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Are The Redactions In Tennessee's Notice Of Allegations Troubling?

This morning, Tennessee released several documents to the public via its website relating to the NCAA's investigation of UT Athletics. These documents included the NCAA's Notice of Allegations, a letter from the NCAA to Chancellor Jimmy Cheek, and statements from Cheek, Athletics Director Mike Hamilton, and head basketball coach Bruce Pearl.

The released Notice of Allegations is full of redactions -- portions intentionally blacked out so they cannot be read. This isn't out of the ordinary. Such reports often contain confidential information about individuals and other things that are not for public consumption. Clay Travis this morning via Twitter opined that the redactions were exactly what you'd expect -- obliterations of certain individuals' names, particularly those of football hostesses. With all due respect to my friend, I'm not so certain.

Let's take a look at a couple of the more perplexing ones. First, a baseline.



This to me looks exactly like what you'd expect and isn't alarming at all. It's probably a redaction of names of junior recruits who can't be identified because they aren't current NCAA players. The other guys are, though, so they're identified. Fine. No problem.


This one's more problemataic. Note first that the citation to the Bylaw is redacted. Why would that be? I'm not saying that this is the case, but I honestly can't think of any reason to redact that other than hiding what the alleged violation might be. In the meat of the paragraph, it's the verb -- the most important part -- that is redacted. What did Pearl, Jones, and Forbes do? There are probably six lines of information redacted, and it certainly doesn't look like a mere list of names.


More of the same. (There are also two more subparagraphs (g) and (h) that are similar but not in the screen cap.) Further redaction of the citation to the rule allegedly violated and what appears to be the specifics of the rule. In (c), more redaction of the key verb. Subsection (d) is almost completely obliterated except for the tantalizing "Please indicate whether the . . . " Yes, please do. Ditto sub (f). Whether Pearl did what? Why leave unredacted the details in Section 4 about Pearl's "providing false and misleading information to the institution" and encouraging Aaron Craft to assist in the cover up but redact . . . something else as to whether Pearl did . . . some unspecified act in violation of some unidentified rule? Perhaps there's an explanation. But what is it?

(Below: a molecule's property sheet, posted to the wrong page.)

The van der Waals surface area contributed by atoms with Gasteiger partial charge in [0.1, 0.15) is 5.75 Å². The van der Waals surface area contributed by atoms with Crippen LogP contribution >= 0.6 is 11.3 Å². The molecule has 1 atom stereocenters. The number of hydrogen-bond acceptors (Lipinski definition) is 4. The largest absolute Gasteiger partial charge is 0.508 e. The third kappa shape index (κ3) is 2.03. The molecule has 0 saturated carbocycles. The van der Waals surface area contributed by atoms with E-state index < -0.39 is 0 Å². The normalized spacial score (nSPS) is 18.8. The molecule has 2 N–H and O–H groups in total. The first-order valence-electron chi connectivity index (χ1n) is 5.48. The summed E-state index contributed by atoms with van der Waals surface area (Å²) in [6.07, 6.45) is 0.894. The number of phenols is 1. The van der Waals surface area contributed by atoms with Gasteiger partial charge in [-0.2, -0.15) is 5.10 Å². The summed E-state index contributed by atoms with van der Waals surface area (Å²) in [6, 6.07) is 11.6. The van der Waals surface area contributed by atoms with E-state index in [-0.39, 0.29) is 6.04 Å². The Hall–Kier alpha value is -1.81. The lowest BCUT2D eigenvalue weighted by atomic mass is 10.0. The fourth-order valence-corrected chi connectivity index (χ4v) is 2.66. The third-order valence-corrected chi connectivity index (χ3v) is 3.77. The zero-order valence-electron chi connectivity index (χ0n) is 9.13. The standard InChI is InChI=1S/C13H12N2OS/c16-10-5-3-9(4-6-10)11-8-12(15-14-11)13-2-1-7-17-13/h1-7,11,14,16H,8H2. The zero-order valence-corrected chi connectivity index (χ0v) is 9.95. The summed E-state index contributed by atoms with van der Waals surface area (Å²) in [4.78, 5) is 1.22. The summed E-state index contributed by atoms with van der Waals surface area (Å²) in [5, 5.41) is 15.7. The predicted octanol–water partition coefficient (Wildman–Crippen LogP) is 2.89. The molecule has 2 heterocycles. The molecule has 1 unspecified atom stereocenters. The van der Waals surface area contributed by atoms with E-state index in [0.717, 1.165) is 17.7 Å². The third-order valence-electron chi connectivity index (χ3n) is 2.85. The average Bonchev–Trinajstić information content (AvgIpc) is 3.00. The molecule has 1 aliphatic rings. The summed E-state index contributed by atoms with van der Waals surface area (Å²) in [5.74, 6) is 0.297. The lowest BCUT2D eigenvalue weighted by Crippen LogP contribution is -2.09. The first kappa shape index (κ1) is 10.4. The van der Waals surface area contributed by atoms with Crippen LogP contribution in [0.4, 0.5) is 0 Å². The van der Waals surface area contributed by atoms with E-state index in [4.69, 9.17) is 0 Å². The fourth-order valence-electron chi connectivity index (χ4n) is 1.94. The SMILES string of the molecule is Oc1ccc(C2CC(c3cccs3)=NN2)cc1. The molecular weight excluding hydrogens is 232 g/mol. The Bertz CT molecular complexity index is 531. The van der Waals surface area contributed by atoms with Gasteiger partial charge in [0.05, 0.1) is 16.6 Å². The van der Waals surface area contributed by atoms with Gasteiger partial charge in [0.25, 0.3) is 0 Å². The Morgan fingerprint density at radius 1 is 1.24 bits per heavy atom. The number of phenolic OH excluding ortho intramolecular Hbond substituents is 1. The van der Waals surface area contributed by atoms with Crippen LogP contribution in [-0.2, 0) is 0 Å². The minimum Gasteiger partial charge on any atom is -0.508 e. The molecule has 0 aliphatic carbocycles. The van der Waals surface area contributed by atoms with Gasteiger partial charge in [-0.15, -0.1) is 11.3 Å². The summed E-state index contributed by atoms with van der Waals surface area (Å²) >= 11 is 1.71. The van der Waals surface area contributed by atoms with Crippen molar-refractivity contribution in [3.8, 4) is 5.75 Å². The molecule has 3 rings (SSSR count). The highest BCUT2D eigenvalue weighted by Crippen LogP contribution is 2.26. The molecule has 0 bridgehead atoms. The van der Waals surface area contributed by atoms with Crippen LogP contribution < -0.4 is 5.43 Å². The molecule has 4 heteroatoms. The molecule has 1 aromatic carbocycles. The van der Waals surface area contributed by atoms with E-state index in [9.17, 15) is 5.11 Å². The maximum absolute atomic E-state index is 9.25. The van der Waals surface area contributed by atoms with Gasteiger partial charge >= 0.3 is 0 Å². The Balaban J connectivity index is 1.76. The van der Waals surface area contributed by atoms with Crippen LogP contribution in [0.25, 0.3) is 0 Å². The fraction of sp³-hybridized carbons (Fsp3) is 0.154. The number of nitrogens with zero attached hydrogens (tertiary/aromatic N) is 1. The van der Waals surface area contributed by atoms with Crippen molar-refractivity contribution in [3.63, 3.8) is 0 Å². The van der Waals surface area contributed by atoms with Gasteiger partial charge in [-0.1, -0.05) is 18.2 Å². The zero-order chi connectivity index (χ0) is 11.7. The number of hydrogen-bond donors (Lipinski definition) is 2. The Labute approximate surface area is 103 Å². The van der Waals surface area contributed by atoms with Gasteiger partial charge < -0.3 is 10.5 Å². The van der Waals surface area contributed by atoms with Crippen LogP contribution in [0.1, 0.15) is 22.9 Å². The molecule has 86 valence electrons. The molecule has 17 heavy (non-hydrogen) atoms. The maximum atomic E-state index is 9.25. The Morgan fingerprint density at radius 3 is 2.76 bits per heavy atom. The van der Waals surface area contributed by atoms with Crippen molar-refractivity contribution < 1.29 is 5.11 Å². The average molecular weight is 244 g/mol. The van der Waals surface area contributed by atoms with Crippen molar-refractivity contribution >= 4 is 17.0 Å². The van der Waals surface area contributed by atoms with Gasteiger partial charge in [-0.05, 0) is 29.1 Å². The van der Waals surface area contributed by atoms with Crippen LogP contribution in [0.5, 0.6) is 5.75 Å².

Again, why the redaction in Section 8(b)? They want the school to make a statement regarding whether Pearl promoted an atmosphere of compliance when he did some redacted act, which is presumably something other than lying and asking a recruit to back him up because that was disclosed in detail.

That's just the basketball stuff. There are redactions in the sections dealing with football, but they appear to be for the purpose of protecting identities over which the NCAA doesn't have authority, which is what you'd expect.

Perhaps there's a perfectly appropriate explanation for this other than what I fear. Perhaps it's just sloppy and inconsistent redaction. I hope that's all it is. But Mike Hamilton also said in the statement he released with all of the other documents this morning that "most items noted in this document have already been reported broadly."

Most? Which ones haven't? The details and minor matters that are unredacted but unalarming? Or the secrets behind all the Sharpie tracks?